AS WE enter 2018 with fresh optimism and hope for more conclusive answers concerning the future of funding for farming, one man determined to be a champion for Scottish farming is the Cabinet Secretary for Rural Economy and Connectivity, Fergus Ewing.

In an exclusive interview with The Scottish Farmer, Mr Ewing has spoken passionately about the future success of the agricultural sector and the support the Scottish Government will commit to ensure the rights of farmers are protected and their businesses developed in the years ahead.

Before he stepped down as the UK government’s First Secretary of State, Damian Green claimed that the Scottish Government wanted to ‘go to war’ over hill farming – and when I asked Mr Ewing if indeed he will do all it takes to ensure our hills remain populated by sheep, he agreed to do just that.

“I have sought to be a champion for sheep farmers. I have held two sheep farming summits, one in Lanark and one in Dingwall, allowing me to hear first-hand from the esteemed likes of Lorraine Luescher and Joyce Campbell, and hear more about the challenges they face, which has made a big impact on me.

“What have I done? I was very disappointed initially when the EU were suggesting that LFASS payments were to be reduced by 20% and even though we were at the end of the budget year, I found that money and I reinstated 100% LFASS payments. That wasn’t easy as it meant money had to come from other areas, but I was very determined, and I hope my actions prove the priority I am allocating to hill farming,” stressed Mr Ewing.

The Scottish Government draft budget for 2018/19 includes funding to maintain 100% LFASS payments.

The Cabinet Secretary went on to stress the important role farmers play, not only as food and drink producers driving the economy, but their positive social impact on rural communities, as well as their role as custodians of the countryside.

“Farmers and crofters are at the heart of rural communities in Scotland, they play a huge part in tourism which is not often realised or appreciated, and they are struggling with relatively modest margins, if there are profits at all. I learnt at both summits, especially at the south west Scotland summit, about the serious threats of predation and in many cases from species which are protected, such as foxes,” said Mr Ewing.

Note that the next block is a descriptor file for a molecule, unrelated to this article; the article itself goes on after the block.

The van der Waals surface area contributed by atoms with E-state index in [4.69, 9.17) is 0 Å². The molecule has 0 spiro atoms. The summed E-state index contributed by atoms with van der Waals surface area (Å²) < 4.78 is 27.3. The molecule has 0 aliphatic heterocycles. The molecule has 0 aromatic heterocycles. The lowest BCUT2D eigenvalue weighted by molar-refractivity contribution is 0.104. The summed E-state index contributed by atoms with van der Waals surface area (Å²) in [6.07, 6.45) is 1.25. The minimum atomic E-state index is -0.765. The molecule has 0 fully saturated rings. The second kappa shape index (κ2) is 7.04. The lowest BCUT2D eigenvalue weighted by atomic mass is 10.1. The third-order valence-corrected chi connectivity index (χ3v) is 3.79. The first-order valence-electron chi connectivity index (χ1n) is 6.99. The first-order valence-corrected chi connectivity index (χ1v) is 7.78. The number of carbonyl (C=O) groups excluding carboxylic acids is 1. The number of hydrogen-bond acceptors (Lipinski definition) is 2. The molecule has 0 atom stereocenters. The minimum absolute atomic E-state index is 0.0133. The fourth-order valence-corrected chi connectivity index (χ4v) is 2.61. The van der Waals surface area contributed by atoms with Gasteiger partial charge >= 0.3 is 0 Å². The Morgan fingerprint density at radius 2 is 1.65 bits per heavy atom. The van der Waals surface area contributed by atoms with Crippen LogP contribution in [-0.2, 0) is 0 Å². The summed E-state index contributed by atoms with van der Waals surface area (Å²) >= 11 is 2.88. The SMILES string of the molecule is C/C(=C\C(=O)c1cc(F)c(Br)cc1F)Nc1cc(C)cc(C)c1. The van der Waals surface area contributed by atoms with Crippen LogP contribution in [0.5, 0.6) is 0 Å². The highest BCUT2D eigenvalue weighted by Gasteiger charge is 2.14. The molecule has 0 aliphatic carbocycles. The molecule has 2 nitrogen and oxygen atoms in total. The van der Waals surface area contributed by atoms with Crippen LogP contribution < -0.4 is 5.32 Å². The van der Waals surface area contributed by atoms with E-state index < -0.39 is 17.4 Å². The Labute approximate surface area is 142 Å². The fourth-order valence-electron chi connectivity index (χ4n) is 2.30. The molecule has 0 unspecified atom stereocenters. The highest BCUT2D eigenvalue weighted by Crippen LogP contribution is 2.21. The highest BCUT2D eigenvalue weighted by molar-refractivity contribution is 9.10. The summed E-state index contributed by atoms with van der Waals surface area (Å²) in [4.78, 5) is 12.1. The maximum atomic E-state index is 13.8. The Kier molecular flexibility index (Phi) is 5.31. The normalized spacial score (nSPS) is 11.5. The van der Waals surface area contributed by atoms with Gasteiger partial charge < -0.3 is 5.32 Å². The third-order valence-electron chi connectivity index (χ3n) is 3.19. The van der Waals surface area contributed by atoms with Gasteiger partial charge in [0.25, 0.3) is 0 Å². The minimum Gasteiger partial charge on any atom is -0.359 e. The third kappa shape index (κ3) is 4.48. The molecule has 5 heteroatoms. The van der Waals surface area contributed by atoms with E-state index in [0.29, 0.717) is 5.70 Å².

Not wishing to add to the current levels of predation in Scotland, Mr Ewing once again restated his commitment to preventing the reintroduction of Lynx in the country.

“I will not be supporting under any circumstances the reintroduction of the lynx. I hope that our colleagues down south can make a similar statement,” said Mr Ewing.

The Cabinet Secretary went on to express great pride in the high quality of Scotch lamb – and concern over its Protected Geographic Indication status, which is now under threat as the uncertainty of EU single market access continues.

In talks with DEFRA Secretary Michael Gove, Mr Ewing said he has persisted in pushing an agenda which supports hill and upland farmers amid concerns that without key funding secured for the future, we could see more cases of land abandonment and a deterioration in the landscape.

“From the first time I had a private meeting with Mr Gove at the Highland Show last June, and when I have met with him subsequently at Brexit meetings, I have made it my priority during these occasions to champion the interests of Scottish hill farmers.

“I said to him, that unless we can continue support for hill and upland farming, it will be under serious threat and thousands of hill farmers and crofters will stop, there will be land abandonment and we have seen that already in some cases, the hillside we take for granted which is so beloved by our tourists changes into something which is not pleasant to look at and the environmental terms become degraded very quickly. Not to mention we will lose their rural contributions to the community of which they are the heart,” argued Mr Ewing.

I asked The Cabinet Secretary what stage we were at in talks with Westminster regarding future funding and if the Treasury looks to be prioritising agriculture amidst Brexit negotiations.

“Mr Gove wants to talk about future policies and is skirting around the issue of current funding being available longer term. He will not address LFASS and, given it was removed in England seven years ago, it would be foolhardy to assume it isn’t under threat in Scotland. The general feeling is that the Treasury of the UK government wants to stop payments to farmers and I will be fighting hard for a fair deal and funding for Scotland.

“During the Brexit campaign, Mr Gove and Mr Eustice were two of the most ardent anti-EU/ pro-Brexit campaigners there were, and each of them when they sought to get votes from the farming community said on many occasions EU funding would be at least matched.